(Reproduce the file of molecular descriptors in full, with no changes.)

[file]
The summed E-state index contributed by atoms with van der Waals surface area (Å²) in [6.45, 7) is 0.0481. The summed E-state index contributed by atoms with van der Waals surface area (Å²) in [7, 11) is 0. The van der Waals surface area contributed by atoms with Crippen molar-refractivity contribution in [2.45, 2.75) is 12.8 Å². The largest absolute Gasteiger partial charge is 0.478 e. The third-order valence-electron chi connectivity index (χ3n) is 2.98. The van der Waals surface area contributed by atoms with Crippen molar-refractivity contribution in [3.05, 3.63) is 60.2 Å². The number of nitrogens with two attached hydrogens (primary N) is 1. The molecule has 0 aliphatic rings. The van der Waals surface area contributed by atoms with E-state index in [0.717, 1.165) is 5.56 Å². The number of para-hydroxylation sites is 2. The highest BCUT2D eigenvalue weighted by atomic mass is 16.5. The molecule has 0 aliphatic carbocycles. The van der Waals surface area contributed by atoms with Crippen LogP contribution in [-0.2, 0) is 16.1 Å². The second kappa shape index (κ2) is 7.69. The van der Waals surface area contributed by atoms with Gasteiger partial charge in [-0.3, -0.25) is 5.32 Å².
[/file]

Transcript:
The summed E-state index contributed by atoms with van der Waals surface area (Å²) in [6.45, 7) is 0.0481. The summed E-state index contributed by atoms with van der Waals surface area (Å²) in [7, 11) is 0. The van der Waals surface area contributed by atoms with Crippen molar-refractivity contribution in [2.45, 2.75) is 12.8 Å². The largest absolute Gasteiger partial charge is 0.478 e. The third-order valence-electron chi connectivity index (χ3n) is 2.98. The van der Waals surface area contributed by atoms with Crippen molar-refractivity contribution in [3.05, 3.63) is 60.2 Å². The number of nitrogens with two attached hydrogens (primary N) is 1. The molecule has 0 aliphatic rings. The van der Waals surface area contributed by atoms with E-state index in [0.717, 1.165) is 5.56 Å². The number of para-hydroxylation sites is 2. The highest BCUT2D eigenvalue weighted by atomic mass is 16.5. The molecule has 0 aliphatic carbocycles. The van der Waals surface area contributed by atoms with Crippen LogP contribution in [-0.2, 0) is 16.1 Å². The second kappa shape index (κ2) is 7.69. The van der Waals surface area contributed by atoms with Gasteiger partial charge in [-0.3, -0.25) is 5.32 Å².